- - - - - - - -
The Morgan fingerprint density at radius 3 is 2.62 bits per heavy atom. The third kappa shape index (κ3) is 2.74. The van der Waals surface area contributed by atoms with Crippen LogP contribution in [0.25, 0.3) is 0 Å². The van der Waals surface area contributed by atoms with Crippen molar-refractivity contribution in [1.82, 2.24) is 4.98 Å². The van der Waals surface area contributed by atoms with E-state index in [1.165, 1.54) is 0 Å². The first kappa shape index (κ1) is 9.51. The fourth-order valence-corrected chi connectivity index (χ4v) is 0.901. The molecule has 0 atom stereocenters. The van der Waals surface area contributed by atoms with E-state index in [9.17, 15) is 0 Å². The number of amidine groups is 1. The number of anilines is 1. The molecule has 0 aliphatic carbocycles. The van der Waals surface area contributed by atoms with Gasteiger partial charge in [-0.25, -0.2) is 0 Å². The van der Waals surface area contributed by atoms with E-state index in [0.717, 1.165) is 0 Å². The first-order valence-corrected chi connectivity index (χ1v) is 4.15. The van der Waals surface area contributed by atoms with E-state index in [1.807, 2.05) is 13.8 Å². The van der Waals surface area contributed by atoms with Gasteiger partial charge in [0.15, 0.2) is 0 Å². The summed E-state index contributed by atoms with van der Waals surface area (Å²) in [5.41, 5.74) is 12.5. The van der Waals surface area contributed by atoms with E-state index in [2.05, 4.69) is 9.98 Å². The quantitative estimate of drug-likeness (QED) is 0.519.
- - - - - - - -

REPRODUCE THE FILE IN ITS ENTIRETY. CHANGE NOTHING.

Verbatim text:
The Morgan fingerprint density at radius 3 is 2.62 bits per heavy atom. The third kappa shape index (κ3) is 2.74. The van der Waals surface area contributed by atoms with Crippen LogP contribution in [0.25, 0.3) is 0 Å². The van der Waals surface area contributed by atoms with Crippen molar-refractivity contribution in [1.82, 2.24) is 4.98 Å². The van der Waals surface area contributed by atoms with E-state index in [1.165, 1.54) is 0 Å². The first kappa shape index (κ1) is 9.51. The fourth-order valence-corrected chi connectivity index (χ4v) is 0.901. The molecule has 0 atom stereocenters. The van der Waals surface area contributed by atoms with E-state index in [9.17, 15) is 0 Å². The number of amidine groups is 1. The number of anilines is 1. The molecule has 0 aliphatic carbocycles. The van der Waals surface area contributed by atoms with Gasteiger partial charge in [-0.25, -0.2) is 0 Å². The van der Waals surface area contributed by atoms with E-state index in [0.717, 1.165) is 0 Å². The first-order valence-corrected chi connectivity index (χ1v) is 4.15. The van der Waals surface area contributed by atoms with E-state index in [1.807, 2.05) is 13.8 Å². The van der Waals surface area contributed by atoms with Gasteiger partial charge in [0.15, 0.2) is 0 Å². The summed E-state index contributed by atoms with van der Waals surface area (Å²) in [5.41, 5.74) is 12.5. The van der Waals surface area contributed by atoms with E-state index in [2.05, 4.69) is 9.98 Å². The quantitative estimate of drug-likeness (QED) is 0.519.